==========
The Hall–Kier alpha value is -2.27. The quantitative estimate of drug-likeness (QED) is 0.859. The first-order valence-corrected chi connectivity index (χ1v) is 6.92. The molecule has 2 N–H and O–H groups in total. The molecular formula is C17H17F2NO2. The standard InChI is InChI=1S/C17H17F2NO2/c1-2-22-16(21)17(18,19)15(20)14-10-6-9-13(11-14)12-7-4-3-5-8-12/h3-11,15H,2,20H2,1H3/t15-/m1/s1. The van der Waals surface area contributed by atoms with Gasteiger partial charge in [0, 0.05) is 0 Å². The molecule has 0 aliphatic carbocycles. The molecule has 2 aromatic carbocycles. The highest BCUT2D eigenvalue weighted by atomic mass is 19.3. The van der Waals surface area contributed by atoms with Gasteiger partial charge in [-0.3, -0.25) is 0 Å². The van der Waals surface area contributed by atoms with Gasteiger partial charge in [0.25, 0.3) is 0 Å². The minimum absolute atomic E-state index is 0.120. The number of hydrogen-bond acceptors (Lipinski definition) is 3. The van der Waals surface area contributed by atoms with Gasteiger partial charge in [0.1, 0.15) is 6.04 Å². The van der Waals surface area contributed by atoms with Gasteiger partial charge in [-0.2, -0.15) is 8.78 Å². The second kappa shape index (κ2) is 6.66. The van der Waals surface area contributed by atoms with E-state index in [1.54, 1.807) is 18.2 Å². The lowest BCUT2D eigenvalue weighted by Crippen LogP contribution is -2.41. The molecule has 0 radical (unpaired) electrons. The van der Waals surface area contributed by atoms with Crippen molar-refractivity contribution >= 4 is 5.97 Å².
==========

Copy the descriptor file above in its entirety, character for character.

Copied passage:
The Hall–Kier alpha value is -2.27. The quantitative estimate of drug-likeness (QED) is 0.859. The first-order valence-corrected chi connectivity index (χ1v) is 6.92. The molecule has 2 N–H and O–H groups in total. The molecular formula is C17H17F2NO2. The standard InChI is InChI=1S/C17H17F2NO2/c1-2-22-16(21)17(18,19)15(20)14-10-6-9-13(11-14)12-7-4-3-5-8-12/h3-11,15H,2,20H2,1H3/t15-/m1/s1. The van der Waals surface area contributed by atoms with Gasteiger partial charge in [0, 0.05) is 0 Å². The molecule has 0 aliphatic carbocycles. The molecule has 2 aromatic carbocycles. The highest BCUT2D eigenvalue weighted by atomic mass is 19.3. The van der Waals surface area contributed by atoms with Gasteiger partial charge in [-0.3, -0.25) is 0 Å². The van der Waals surface area contributed by atoms with Gasteiger partial charge in [0.25, 0.3) is 0 Å². The minimum absolute atomic E-state index is 0.120. The number of hydrogen-bond acceptors (Lipinski definition) is 3. The van der Waals surface area contributed by atoms with Gasteiger partial charge in [0.1, 0.15) is 6.04 Å². The van der Waals surface area contributed by atoms with Gasteiger partial charge in [-0.2, -0.15) is 8.78 Å². The second kappa shape index (κ2) is 6.66. The van der Waals surface area contributed by atoms with E-state index in [1.54, 1.807) is 18.2 Å². The lowest BCUT2D eigenvalue weighted by Crippen LogP contribution is -2.41. The molecule has 0 radical (unpaired) electrons. The van der Waals surface area contributed by atoms with Crippen molar-refractivity contribution >= 4 is 5.97 Å².